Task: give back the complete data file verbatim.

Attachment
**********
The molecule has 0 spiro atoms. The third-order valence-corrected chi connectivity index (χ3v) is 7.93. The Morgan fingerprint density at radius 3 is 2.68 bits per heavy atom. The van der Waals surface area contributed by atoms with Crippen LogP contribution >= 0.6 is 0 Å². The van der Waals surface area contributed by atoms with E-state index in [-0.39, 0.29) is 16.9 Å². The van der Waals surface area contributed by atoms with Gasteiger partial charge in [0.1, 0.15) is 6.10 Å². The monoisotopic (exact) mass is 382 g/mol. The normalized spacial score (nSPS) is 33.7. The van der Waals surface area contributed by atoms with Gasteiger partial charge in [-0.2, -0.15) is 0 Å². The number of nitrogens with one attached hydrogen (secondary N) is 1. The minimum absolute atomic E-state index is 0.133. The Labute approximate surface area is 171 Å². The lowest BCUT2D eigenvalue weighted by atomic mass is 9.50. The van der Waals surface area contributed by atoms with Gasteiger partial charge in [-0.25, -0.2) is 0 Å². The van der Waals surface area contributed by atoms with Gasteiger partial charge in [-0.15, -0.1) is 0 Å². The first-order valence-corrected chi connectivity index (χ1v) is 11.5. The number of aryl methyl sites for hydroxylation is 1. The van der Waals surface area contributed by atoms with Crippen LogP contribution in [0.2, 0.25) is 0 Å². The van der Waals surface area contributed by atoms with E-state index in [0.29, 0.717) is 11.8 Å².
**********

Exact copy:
The molecule has 0 spiro atoms. The third-order valence-corrected chi connectivity index (χ3v) is 7.93. The Morgan fingerprint density at radius 3 is 2.68 bits per heavy atom. The van der Waals surface area contributed by atoms with Crippen LogP contribution >= 0.6 is 0 Å². The van der Waals surface area contributed by atoms with E-state index in [-0.39, 0.29) is 16.9 Å². The van der Waals surface area contributed by atoms with Gasteiger partial charge in [0.1, 0.15) is 6.10 Å². The monoisotopic (exact) mass is 382 g/mol. The normalized spacial score (nSPS) is 33.7. The van der Waals surface area contributed by atoms with Gasteiger partial charge in [-0.2, -0.15) is 0 Å². The number of nitrogens with one attached hydrogen (secondary N) is 1. The minimum absolute atomic E-state index is 0.133. The Labute approximate surface area is 171 Å². The lowest BCUT2D eigenvalue weighted by atomic mass is 9.50. The van der Waals surface area contributed by atoms with Gasteiger partial charge in [-0.25, -0.2) is 0 Å². The van der Waals surface area contributed by atoms with Gasteiger partial charge in [-0.15, -0.1) is 0 Å². The first-order valence-corrected chi connectivity index (χ1v) is 11.5. The number of aryl methyl sites for hydroxylation is 1. The van der Waals surface area contributed by atoms with Crippen LogP contribution in [0.2, 0.25) is 0 Å². The van der Waals surface area contributed by atoms with E-state index in [0.29, 0.717) is 11.8 Å².